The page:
• US NRC Chairman Greg Jazcko told a Congressional committee this afternoon that the Unit 4 fuel pool has no water and is releasing massive amounts of radiation (16/3/11 8.30 PM UTC)[60]; commission representatives in Tokyo and TEPCO confirmed that the pool at No. 4 was empty (18/3/11)[102][95]; NRC people were on the site saying that the fuel pool is without water and that the released radiation is lethal in a short period of time (17/3/11 9 PM UTC)[60]
    • flames appeared; it is impossible to go near the fire since the radiation is so high (15/3/11 8.45 PM UTC)[60]
    • fire in the irradiated fuel pool and hydrogen explosion; two big holes in the outer wall; serious damage of the building (15/3/11 12.15 PM UTC)[60][92]
    • TEPCO announced an explosion occured in unit 4 at approximately 9 PM UTC (14/3/11)[20]
  • Fukushima 1 unit 5: Japanese authorities announced to have stabilized the reactor, after the cooling systems were brought into operation again (20/3/11)[100]
    • TEPCO has cut holes in the roofs of the containment building in an effort to remove building pressure and prevent explosions such as those that severely damaged Units 1, 3 and 4. This means some radiation is certainly being released through these holes (19/3/11 2.30 PM UTC)[60]
    • offcials said they had experienced a slight rise in temperature, while the operator says the emergency power supplies have been restored (18/3/11)[102][95]
  • Fukushima 1 unit 6: Japanese authorities announced to have stabilized the reactor, after the cooling systems were brought into operation again (20/3/11)[100]
    • TEPCO has cut holes in the roofs of the containment building in an effort to remove building pressure and prevent explosions such as those that severely damaged Units 1, 3 and 4. This means some radiation is certainly being released through these holes (19/3/11 2.30 PM UTC)[60]
    • offcials said they had experienced a slight rise in temperature, while the operator says the emergency power supplies have been restored (18/3/11)[102][95]


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Detected concentrations of iodine-131 at selected CTBTO stations






































Connected additional accidents in other atomic facilities

Several other nuclear Japanese facilities are faced to serious safety issues as a result of the tsunami and earthquakes: the reprocessing unit Rokkasho (difficulties with cooling systems), the NPP Fukushima 2 Daini (fire, failing cooling systems - atomic power emergency declared), the NPP Tokai (two of three emergency power generators failed) and the NPP Onagawa (fire, leakage - atomic power emergency declared)[34][30].

As a result of a new heavy 7.2 earthquake, two of three power supplies failed at the Onagawa NPP, NISA informed April 7[23]. A small amount of radioactively contaminated water splashed from fuel pool at all three reactors, operator Tohoku Electric Power Company informed[22][103]. At one unit, the company said, about four liters of middle radioactive water were spilling from the spent fuel pool[104]. Besides, leaks were found at eight (other source: five[103]) spots at the plant[22]. Although the power plant has been shut down after the earthquake on March 11[103][104], the fuel still needs to be cooled[22]. Yet the emergency power seems to be ensured, but due to the aftershock cooling was interrupted briefly[22]. The blowout panels, a device at the turbine building intended to controll the pressure, was also damaged by the quake[103][22]. At the Higashidori NPP and at the Rokkasho reprocessing unit the external electricity supply was interrupted, but the emergency power systems worked, Kyodo reported[22].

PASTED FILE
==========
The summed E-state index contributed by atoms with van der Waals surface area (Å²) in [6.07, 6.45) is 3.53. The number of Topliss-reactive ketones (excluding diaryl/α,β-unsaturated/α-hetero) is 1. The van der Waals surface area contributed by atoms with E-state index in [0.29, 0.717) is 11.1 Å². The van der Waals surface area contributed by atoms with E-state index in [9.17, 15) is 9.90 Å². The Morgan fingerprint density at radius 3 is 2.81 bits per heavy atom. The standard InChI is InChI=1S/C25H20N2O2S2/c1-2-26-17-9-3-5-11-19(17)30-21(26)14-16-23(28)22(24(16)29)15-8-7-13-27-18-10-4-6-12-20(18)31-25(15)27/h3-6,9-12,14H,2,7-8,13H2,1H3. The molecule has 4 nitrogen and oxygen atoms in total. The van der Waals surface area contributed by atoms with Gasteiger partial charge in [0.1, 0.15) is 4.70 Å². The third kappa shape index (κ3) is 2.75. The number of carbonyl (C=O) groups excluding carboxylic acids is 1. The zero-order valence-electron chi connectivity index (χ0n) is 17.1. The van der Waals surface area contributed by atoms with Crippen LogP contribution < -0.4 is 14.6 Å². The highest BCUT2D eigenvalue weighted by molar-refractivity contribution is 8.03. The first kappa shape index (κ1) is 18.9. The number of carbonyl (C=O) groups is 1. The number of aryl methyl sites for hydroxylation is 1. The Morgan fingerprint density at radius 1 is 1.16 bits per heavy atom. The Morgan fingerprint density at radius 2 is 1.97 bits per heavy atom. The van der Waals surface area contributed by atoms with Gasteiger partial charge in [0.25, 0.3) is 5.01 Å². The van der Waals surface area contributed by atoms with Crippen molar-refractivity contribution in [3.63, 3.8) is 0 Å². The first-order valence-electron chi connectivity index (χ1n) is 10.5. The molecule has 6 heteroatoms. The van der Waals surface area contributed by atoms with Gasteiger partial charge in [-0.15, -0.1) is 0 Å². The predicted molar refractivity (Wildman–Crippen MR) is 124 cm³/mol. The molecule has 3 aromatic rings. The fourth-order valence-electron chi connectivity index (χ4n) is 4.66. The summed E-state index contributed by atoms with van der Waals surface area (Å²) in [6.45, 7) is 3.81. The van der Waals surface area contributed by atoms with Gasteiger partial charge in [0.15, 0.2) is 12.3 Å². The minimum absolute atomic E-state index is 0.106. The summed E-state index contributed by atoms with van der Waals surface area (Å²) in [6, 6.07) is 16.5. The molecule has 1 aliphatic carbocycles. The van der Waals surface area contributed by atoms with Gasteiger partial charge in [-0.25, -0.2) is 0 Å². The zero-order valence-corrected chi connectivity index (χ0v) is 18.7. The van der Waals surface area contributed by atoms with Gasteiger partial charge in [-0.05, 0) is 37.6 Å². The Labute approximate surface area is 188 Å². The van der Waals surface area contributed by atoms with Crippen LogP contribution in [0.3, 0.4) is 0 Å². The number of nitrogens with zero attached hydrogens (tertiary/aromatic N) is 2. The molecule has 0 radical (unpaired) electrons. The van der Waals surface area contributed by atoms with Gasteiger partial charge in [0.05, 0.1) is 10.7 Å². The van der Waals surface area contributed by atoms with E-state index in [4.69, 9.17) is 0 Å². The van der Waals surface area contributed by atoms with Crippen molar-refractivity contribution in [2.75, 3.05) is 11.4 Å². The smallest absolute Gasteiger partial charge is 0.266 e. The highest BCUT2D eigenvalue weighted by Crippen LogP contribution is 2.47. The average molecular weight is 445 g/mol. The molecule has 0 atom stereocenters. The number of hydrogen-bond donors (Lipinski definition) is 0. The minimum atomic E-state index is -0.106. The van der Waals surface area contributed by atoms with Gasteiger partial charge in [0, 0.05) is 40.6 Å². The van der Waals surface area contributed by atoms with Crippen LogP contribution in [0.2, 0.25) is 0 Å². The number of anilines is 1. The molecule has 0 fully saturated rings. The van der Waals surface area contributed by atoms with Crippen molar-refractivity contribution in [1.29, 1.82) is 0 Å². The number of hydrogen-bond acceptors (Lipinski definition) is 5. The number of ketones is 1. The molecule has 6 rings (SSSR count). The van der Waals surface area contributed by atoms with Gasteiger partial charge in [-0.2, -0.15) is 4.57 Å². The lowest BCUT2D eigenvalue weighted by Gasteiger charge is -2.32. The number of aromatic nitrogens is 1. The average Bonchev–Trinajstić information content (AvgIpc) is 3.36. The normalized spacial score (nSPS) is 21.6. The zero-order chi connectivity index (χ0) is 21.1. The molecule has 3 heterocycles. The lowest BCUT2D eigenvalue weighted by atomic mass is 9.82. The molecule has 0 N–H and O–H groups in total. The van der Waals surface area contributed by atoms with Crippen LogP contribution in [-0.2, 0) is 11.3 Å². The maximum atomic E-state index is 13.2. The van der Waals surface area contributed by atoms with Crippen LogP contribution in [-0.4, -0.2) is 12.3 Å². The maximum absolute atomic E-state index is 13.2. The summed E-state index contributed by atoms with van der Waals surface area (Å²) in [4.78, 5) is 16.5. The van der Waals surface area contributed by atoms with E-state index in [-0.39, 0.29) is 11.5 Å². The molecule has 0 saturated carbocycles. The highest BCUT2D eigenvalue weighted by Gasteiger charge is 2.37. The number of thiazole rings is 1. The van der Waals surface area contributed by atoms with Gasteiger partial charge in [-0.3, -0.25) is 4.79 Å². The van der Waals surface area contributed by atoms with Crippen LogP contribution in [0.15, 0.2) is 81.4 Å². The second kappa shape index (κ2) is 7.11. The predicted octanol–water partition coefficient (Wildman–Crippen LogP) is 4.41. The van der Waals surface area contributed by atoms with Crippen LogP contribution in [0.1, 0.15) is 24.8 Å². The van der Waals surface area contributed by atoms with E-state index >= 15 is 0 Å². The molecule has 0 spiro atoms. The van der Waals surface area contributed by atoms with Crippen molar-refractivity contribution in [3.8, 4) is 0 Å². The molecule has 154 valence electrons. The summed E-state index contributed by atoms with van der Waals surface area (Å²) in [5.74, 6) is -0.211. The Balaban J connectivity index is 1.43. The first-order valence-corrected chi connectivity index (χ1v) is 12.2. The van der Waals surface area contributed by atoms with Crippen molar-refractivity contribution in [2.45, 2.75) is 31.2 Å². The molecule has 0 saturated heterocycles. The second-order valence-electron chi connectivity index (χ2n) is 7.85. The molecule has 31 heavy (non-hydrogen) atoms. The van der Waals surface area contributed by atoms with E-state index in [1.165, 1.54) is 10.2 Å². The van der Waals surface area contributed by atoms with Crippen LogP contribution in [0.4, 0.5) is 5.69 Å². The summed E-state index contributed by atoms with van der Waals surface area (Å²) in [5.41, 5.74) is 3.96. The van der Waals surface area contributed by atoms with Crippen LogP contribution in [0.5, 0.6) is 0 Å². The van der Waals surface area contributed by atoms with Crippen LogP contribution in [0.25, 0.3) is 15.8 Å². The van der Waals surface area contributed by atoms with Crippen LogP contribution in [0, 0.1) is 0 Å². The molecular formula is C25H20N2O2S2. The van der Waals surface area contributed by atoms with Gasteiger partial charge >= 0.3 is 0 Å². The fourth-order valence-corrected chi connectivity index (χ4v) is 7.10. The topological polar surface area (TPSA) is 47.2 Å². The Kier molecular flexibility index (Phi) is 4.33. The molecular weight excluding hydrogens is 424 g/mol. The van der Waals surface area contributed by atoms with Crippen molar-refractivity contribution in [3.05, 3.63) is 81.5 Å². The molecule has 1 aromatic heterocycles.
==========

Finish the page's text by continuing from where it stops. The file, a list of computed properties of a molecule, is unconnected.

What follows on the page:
Health Impacts Of The Catastrophe

"News reports mention Iodine-131 and Cesium-137, not because they are the only radioactive elements discharged from the stricken reactors in Fukushima, but because they are the easiest to detect and measure," Physicians for Global Survival explained in a press release April 1[105]. What is measured usually is the gamma radiation iodine produces itself and cesium produces it through its decay product barium-137[105]. Alpha and beta emitters are much more difficult to detect[105]. It is important to be aware that the isotopes mentioned in the publications of TEPCO or NISA are not the only ones emitted from Fukushima[105].

Tiny amounts of breathed in plutonium isotops are capable of causing lung cancer[7]. Plutonium is a substantial alpha emitter, some of its isotopes also radiate beta rays, while the gamma radiation is on an insignificant level[106]. Unfortunately, neither the usual Geiger counter[75] nor the official radiation measuring systems are able to detect plutonium. Thus, the published data of radiation detection doesn't reflect the actual radioactivity threat[106]. The isotope plutonium-239 is generated in considerable amounts in nuclear power plants and has a halftime of about 24,000 years[106].